Interior of the Earth – UPSC Notes/PDF

Good knowledge of the interior of the earth is necessary to crack the UPSC Prelims. The UPSC wants its candidates to have a good knowledge of geography and hence the interior of the earth.

As we cannot go directly inside the earth and see what are the components the earth is made of. so how do we get the information about the interior of the earth? There are two sources viz. Direct and Indirect sources.

Direct Sources

The most easily available solid earth material is surface rock or the rocks we get from mining areas. Gold mines in South Africa are as deep as 3-4 km. Besides mining, scientists have taken up several projects to penetrate deeper depths to explore the conditions in the crustal portions. Scientists world over are working on two major projects such as “Deep Ocean Drilling Project” and “Integrated Ocean Drilling Project” The deepest drill at Kola, in the Arctic Ocean, has so far reached a depth of 12 km.

Volcanic eruptions are the other direct sources. When magma is thrown onto the surface of the earth, during volcanic eruption it becomes available for laboratory analysis.

Indirect Sources

The indirect sources include gravitational, magnetic field, and seismic activity. The gravitational force is different at different latitudes. It is greater at the poles and less near the equator.

Magnetic surveys also provide information about the distribution of magnetic materials in the crustal portion, and thus, provide information about the distribution of materials in this part.

Seismic activity is one of the most important sources of information about the interior of the earth. Seismic activity is caused due to earthquake. The earthquake generates two types of waves viz. body waves and surface waves. The earthquake and these waves are explained in detail in our separate post. (Click here to read)

From all these direct and indirect sources, scientists have given the model of Structure of the Earth. The interior of the earth is distributed in layers. There are three main layers viz. crust, mantle and core.

Source: Internet

Crust

It is the outermost solid part of the earth. The part on which we walk. The thickness of continental crust and oceanic crust is different. The mean thickness of the oceanic crust is 5 km and that of the continent is around 30 km. The continental crust is thicker in some major mountains systems. It is as much as 70 km thick in the Himalayan region. The density of continental crust is 3 g/cm³ and the density of oceanic crust is 2.7 g/cm³.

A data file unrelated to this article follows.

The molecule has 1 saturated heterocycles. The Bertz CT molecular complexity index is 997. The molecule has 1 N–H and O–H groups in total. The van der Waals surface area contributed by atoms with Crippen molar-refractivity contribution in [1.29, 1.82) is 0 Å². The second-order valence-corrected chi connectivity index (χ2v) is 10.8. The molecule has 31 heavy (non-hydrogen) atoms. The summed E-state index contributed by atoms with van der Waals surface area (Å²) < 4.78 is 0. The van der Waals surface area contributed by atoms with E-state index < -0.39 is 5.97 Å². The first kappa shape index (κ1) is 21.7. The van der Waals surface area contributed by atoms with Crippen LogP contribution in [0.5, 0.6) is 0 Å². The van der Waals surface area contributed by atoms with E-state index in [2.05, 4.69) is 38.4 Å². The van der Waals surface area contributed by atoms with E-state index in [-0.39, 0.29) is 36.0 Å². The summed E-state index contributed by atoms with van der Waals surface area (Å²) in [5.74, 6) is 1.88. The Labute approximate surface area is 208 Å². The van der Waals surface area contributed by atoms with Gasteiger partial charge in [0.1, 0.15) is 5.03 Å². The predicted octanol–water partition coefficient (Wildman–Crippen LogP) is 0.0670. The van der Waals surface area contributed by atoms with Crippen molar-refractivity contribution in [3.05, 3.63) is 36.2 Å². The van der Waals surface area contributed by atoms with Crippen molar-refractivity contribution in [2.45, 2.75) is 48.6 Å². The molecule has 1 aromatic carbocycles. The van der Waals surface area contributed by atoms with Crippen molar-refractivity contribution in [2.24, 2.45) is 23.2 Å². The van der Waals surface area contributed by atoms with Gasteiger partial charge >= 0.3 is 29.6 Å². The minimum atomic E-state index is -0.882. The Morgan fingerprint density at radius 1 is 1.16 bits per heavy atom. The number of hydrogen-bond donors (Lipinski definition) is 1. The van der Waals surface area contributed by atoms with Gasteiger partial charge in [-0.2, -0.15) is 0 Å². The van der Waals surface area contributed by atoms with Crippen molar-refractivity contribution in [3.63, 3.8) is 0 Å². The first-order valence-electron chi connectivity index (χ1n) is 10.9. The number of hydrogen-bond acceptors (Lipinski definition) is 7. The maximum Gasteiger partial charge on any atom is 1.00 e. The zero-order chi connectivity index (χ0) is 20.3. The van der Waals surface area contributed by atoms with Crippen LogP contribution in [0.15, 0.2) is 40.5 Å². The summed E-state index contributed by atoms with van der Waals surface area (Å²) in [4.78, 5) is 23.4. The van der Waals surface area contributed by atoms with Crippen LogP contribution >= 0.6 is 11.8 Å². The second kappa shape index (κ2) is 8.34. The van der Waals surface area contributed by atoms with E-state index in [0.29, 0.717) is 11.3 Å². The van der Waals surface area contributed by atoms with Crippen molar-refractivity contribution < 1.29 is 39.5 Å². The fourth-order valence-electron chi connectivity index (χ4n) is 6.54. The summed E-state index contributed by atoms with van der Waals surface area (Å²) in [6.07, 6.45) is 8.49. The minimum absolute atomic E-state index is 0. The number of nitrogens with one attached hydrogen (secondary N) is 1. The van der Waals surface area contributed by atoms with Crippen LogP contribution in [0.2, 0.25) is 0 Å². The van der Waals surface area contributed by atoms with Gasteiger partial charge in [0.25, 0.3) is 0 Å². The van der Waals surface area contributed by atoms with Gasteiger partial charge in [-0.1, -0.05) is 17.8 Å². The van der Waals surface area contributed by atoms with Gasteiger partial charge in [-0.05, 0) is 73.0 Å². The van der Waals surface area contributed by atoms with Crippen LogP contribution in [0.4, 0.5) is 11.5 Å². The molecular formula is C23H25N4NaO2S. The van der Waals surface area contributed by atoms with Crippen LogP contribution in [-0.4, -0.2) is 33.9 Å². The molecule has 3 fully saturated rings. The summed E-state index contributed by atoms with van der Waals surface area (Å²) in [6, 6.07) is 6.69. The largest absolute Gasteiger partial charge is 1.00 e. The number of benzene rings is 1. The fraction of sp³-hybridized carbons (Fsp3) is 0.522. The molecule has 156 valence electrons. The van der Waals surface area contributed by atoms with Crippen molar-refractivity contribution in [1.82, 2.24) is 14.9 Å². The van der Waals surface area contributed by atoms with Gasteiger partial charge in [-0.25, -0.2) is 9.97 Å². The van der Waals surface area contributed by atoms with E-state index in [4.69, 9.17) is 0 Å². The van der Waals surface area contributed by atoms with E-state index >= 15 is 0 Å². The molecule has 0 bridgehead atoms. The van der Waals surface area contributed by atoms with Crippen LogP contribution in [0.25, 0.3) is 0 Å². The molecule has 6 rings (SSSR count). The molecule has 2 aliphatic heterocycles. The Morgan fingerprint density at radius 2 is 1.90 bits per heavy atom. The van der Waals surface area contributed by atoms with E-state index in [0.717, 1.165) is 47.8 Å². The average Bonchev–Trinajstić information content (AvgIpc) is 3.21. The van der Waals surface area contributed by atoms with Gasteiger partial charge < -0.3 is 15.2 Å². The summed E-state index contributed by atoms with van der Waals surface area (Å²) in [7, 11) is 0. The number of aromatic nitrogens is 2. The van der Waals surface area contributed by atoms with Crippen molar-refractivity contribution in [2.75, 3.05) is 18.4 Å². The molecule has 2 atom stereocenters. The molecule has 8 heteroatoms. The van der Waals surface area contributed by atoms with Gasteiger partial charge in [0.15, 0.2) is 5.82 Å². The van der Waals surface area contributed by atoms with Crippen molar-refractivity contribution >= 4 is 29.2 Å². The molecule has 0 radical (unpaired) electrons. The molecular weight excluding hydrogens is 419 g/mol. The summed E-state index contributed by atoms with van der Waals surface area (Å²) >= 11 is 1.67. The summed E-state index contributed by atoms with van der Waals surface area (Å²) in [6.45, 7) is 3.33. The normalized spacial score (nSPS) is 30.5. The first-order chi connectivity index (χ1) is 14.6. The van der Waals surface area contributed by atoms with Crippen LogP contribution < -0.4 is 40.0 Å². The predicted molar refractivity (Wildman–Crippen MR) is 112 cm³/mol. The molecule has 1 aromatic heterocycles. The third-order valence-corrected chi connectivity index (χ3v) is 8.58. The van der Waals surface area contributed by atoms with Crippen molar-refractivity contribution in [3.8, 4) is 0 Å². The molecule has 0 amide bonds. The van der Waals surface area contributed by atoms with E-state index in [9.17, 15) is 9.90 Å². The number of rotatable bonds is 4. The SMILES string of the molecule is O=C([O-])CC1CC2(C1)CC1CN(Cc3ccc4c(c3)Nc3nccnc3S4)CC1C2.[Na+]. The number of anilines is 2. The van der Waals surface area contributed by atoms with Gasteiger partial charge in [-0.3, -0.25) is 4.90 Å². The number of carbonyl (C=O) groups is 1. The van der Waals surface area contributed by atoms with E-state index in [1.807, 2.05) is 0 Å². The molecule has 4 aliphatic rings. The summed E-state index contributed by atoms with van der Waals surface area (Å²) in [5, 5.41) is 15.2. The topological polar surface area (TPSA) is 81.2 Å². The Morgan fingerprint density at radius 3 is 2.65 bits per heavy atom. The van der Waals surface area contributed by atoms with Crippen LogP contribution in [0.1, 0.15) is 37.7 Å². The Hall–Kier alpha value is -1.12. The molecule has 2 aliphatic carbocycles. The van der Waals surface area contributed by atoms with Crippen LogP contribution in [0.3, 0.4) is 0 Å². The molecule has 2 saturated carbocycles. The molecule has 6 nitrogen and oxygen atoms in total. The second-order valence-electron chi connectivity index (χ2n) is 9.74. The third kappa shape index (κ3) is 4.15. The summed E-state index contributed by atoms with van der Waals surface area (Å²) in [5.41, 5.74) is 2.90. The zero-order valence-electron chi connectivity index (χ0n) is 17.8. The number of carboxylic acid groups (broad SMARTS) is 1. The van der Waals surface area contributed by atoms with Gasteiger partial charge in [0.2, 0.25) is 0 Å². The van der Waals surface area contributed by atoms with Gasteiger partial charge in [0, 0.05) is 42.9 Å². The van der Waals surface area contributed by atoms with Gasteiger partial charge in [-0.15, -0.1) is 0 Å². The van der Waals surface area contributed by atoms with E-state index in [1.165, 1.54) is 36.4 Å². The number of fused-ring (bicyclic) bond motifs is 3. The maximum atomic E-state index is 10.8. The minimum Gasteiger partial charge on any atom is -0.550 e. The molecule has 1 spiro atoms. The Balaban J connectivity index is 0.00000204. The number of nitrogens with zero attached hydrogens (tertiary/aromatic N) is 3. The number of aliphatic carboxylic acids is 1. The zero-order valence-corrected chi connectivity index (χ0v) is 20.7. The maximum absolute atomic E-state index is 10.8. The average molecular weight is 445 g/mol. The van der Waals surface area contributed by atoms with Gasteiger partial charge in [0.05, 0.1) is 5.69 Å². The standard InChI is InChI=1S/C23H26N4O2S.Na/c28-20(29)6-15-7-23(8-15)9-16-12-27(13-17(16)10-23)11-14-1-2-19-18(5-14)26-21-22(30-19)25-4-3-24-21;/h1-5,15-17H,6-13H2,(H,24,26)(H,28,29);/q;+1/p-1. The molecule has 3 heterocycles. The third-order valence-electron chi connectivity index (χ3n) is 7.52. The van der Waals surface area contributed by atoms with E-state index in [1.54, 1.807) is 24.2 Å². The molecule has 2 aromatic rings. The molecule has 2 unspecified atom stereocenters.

Mantle

The portion of the interior beyond the crust is called the Mantle. The mantle is up to 2,900 km inside the earth. This boundary of 2,900 km is called the Moho’s discontinuity. The mantle further can be divided into two parts i.e. the upper mantle and the lower mantle. The density of mantle is higher than that of the crust. Its density is 3.4 gm/cm³

Core

The core starts where the mantle ends i.e. deep inside 2,900 km of earth. The core is also divided into two parts. There is an outer core, which is in liquid form and inner core, which is in solid form. The density of the material at the mantle-core boundary is 5 gm/cm³ and at the centre of the earth at 6,300 km, the density is around 13 gm/cm³. The core is made up of very heavy material mostly constituted by nickel and iron. It is sometimes referred to as the nife layer.

The above three layers are major layers. There are two more layers of the earth that are minor but important.

Asthenosphere

The uppermost part of the mantle is called ‘Aesthenosphere’. This aesthenosphere is in the liquid form and the main source of lava/magma.

Lithosphere

This layer of the earth is made up of the crust and uppermost part of the mantle. This thickness of this layer is from 0-200 km. When we talk about the tectonic plates which are divided into many parts, we are generally talking about lithosphere. This lithosphere swims on the layer of molten magma i.e. asthenosphere. The movement of the lithosphere causes phenomena like earthquake and formation of volcanoes etc.

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